Unlike in many countries, working in English-speaking Singapore is legal (with the right visa) for female expats, and there are countless international companies and fabulous small businesses offering challenging roles. This fact, coupled with affordable, accessible childcare, means that Singapore has plenty to offer women seeking work. The flip side is that it’s not always easy to find the right job. Starting from scratch in any foreign country is a challenge, too, as is learning about the local job market, visa rules and regulations, and workplace culture. We sought advice from a successful job seeker, recruiter and executive coach about how to kick-start a career here.
Visas: things to know
- The Fair Consideration Framework allows affirmative discrimination and employers are required to consider Singaporeans fairly before hiring Employment Pass (EP) holders.
- A quota system regulates the ratio of foreign and local workers in the workplace.
- Dependant-pass holders are entitled to work once they have a Letter of Consent, which their employer can apply for. It’s a relatively straightforward process and applications are generally processed quickly by the Ministry of Manpower (MOM).
- While it’s not impossible, those on visitor passes hoping to apply for EPs may find it more of a struggle to get a job. Karin Clark says it is increasingly difficult for employers to get approval to hire foreigners.
- In 2014 the MOM has placed a strong an emphasis on the quality of the educational qualifications and institutions that the applicant has attended when assessing applications.
- For a preliminary indication of the likelihood of obtaining an EP or S Pass, use the online Self-Assessment Tool prior to submitting the application. Also, check the MOM list of strategic skills in current demand, and skill-sets that are expected to be in strong demand in the coming years.
Tips for getting a job in Singapore
- Make sure your resume is up-to-date, and tailor your references to suit the job you are going for. These should reassure the hiring manager that you truly have the right skills for the role.
- Make sure you have all your official documents including birth certificates, personal identification and university transcripts at the ready. Singapore-based employers will likely ask for these and you may need to provide original copies.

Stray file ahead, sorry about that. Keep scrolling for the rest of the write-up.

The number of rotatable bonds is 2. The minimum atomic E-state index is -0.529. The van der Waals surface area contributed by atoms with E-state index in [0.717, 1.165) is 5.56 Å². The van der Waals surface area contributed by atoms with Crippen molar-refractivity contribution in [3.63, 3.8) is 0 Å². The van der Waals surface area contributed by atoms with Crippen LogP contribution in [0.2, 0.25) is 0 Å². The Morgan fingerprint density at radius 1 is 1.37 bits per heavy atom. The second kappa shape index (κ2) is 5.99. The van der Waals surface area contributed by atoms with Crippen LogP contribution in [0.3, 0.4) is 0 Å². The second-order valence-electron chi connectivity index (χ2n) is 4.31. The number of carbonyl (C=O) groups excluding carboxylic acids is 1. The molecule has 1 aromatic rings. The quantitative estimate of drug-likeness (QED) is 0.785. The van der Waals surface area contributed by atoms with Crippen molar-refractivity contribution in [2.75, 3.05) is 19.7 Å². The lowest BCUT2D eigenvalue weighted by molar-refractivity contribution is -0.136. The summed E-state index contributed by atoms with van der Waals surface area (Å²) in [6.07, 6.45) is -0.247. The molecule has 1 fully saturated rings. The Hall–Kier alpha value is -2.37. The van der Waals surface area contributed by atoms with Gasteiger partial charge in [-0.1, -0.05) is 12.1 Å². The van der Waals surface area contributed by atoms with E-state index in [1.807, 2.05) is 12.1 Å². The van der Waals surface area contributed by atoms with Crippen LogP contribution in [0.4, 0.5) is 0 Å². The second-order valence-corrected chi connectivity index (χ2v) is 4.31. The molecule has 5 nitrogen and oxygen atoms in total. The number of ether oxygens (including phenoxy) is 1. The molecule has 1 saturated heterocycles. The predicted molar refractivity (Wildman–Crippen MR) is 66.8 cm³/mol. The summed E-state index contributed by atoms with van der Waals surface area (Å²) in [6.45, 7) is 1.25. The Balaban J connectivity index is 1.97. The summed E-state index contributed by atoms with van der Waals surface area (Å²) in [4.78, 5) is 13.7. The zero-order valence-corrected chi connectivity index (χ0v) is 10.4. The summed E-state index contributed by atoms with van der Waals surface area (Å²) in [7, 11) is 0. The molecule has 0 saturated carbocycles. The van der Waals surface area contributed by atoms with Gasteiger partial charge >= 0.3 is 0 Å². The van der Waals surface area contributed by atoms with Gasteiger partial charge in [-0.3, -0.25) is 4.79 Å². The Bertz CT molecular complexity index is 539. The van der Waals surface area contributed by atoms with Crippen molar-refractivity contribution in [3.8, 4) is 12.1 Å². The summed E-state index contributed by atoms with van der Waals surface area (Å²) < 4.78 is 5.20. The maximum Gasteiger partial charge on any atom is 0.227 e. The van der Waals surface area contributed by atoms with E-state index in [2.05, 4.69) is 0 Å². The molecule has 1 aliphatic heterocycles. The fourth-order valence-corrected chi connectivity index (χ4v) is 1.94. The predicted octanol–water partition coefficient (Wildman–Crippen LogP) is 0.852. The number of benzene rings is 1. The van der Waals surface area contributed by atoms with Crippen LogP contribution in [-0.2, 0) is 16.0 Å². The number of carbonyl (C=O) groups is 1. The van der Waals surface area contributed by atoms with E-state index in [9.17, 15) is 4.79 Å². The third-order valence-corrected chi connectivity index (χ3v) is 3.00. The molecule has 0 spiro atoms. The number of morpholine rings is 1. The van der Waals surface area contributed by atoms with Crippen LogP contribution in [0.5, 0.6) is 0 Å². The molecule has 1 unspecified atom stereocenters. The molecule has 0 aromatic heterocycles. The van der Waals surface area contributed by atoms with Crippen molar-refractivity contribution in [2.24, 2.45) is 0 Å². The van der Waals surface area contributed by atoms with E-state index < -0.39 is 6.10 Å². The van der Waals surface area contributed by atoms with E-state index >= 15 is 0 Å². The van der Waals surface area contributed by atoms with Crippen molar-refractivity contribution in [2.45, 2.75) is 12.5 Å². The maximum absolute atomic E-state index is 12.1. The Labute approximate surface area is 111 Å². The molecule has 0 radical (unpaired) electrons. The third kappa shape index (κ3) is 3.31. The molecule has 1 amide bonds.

- Put together a portfolio showcasing your relevant skills and experience. This can be hard copy, digital or on a website.
- Find out which recruiters are specialists in your field and go straight to them. See which company is posting jobs you’re interested in and call them. You’ll have a much better chance of breaking through the noise if they’ve met you and identified you as suitable talent.
- Get out and start networking. Many expats find jobs through their networks rather than applying for jobs blindly.
- Be realistic about your salary. Remember that Singapore’s low tax rate will often offset a lower base salary.
- Spend time searching for a job every day until you get one. Searching can be a full-time job in itself. Stay determined and active.
- Attend interviews, even if you’re not 100 percent sure you want the position. Many companies can create roles for the right person, but they have to meet you first.
- Don’t be surprised if you’re asked personal questions, including your religion and whether you have children, at interviews.
- It’s common to be asked to submit a photograph with your resume.
Advice from: The job seeker
American Himani Swami moved to Singapore four years ago after her husband accepted a role here following a two-year stint in Switzerland. Now working 30 to 40 hours a week between a teaching role as an associate lecturer at the Management Development Institute of Singapore (MDIS) and casual international school teaching, the mother of two school-age children says she had enormous difficulties finding a job.
For Himani, Singapore was a huge contrast to Switzerland, where there was no childcare and strict visa conditions meant she could not work. “This was difficult as I had worked full-time in the US while my kids were cared for by their grandparents. Arriving here, I was keen to get back into it,” she says.